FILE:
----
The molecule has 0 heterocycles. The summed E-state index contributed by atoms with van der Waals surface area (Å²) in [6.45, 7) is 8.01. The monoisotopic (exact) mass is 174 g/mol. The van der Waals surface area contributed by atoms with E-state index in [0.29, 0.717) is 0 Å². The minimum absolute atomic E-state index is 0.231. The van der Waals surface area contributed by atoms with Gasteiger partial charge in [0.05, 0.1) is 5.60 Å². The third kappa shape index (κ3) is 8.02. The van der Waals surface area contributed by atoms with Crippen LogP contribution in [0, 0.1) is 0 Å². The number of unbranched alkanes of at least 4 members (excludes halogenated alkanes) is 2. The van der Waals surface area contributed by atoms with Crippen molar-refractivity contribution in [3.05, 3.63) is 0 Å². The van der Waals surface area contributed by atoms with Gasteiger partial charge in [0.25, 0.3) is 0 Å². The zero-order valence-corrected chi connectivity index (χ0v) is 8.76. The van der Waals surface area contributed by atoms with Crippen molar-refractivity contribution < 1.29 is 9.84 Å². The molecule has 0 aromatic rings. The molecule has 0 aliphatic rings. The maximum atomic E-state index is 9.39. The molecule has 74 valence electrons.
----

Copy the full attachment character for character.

The molecule has 0 heterocycles. The summed E-state index contributed by atoms with van der Waals surface area (Å²) in [6.45, 7) is 8.01. The monoisotopic (exact) mass is 174 g/mol. The van der Waals surface area contributed by atoms with E-state index in [0.29, 0.717) is 0 Å². The minimum absolute atomic E-state index is 0.231. The van der Waals surface area contributed by atoms with Gasteiger partial charge in [0.05, 0.1) is 5.60 Å². The third kappa shape index (κ3) is 8.02. The van der Waals surface area contributed by atoms with Crippen LogP contribution in [0, 0.1) is 0 Å². The number of unbranched alkanes of at least 4 members (excludes halogenated alkanes) is 2. The van der Waals surface area contributed by atoms with Crippen molar-refractivity contribution in [3.05, 3.63) is 0 Å². The van der Waals surface area contributed by atoms with Gasteiger partial charge in [0.25, 0.3) is 0 Å². The zero-order valence-corrected chi connectivity index (χ0v) is 8.76. The van der Waals surface area contributed by atoms with Crippen molar-refractivity contribution < 1.29 is 9.84 Å². The molecule has 0 aromatic rings. The molecule has 0 aliphatic rings. The maximum atomic E-state index is 9.39. The molecule has 74 valence electrons.